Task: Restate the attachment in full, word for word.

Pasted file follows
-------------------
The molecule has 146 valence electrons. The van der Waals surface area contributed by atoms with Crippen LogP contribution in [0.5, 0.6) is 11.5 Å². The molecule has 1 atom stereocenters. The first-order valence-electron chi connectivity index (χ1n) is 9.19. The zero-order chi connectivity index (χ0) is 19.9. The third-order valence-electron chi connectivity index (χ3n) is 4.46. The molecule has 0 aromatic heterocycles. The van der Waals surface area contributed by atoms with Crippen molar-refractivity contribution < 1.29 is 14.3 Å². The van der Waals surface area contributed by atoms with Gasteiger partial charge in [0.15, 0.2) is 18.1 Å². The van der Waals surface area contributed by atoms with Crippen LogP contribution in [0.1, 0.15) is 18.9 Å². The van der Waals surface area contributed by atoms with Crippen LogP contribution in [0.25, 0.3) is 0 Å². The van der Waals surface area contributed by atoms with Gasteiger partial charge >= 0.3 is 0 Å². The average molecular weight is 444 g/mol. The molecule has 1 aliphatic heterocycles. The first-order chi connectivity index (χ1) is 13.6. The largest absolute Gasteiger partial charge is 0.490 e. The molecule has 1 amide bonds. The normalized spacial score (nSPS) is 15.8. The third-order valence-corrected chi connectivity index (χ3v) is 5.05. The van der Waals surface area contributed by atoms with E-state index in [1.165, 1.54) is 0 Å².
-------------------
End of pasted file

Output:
The molecule has 146 valence electrons. The van der Waals surface area contributed by atoms with Crippen LogP contribution in [0.5, 0.6) is 11.5 Å². The molecule has 1 atom stereocenters. The first-order valence-electron chi connectivity index (χ1n) is 9.19. The zero-order chi connectivity index (χ0) is 19.9. The third-order valence-electron chi connectivity index (χ3n) is 4.46. The molecule has 0 aromatic heterocycles. The van der Waals surface area contributed by atoms with Crippen molar-refractivity contribution < 1.29 is 14.3 Å². The van der Waals surface area contributed by atoms with Gasteiger partial charge in [0.15, 0.2) is 18.1 Å². The van der Waals surface area contributed by atoms with Crippen LogP contribution in [0.1, 0.15) is 18.9 Å². The van der Waals surface area contributed by atoms with Crippen LogP contribution in [0.25, 0.3) is 0 Å². The van der Waals surface area contributed by atoms with Gasteiger partial charge >= 0.3 is 0 Å². The average molecular weight is 444 g/mol. The molecule has 1 aliphatic heterocycles. The first-order chi connectivity index (χ1) is 13.6. The largest absolute Gasteiger partial charge is 0.490 e. The molecule has 1 amide bonds. The normalized spacial score (nSPS) is 15.8. The third-order valence-corrected chi connectivity index (χ3v) is 5.05. The van der Waals surface area contributed by atoms with E-state index in [1.165, 1.54) is 0 Å².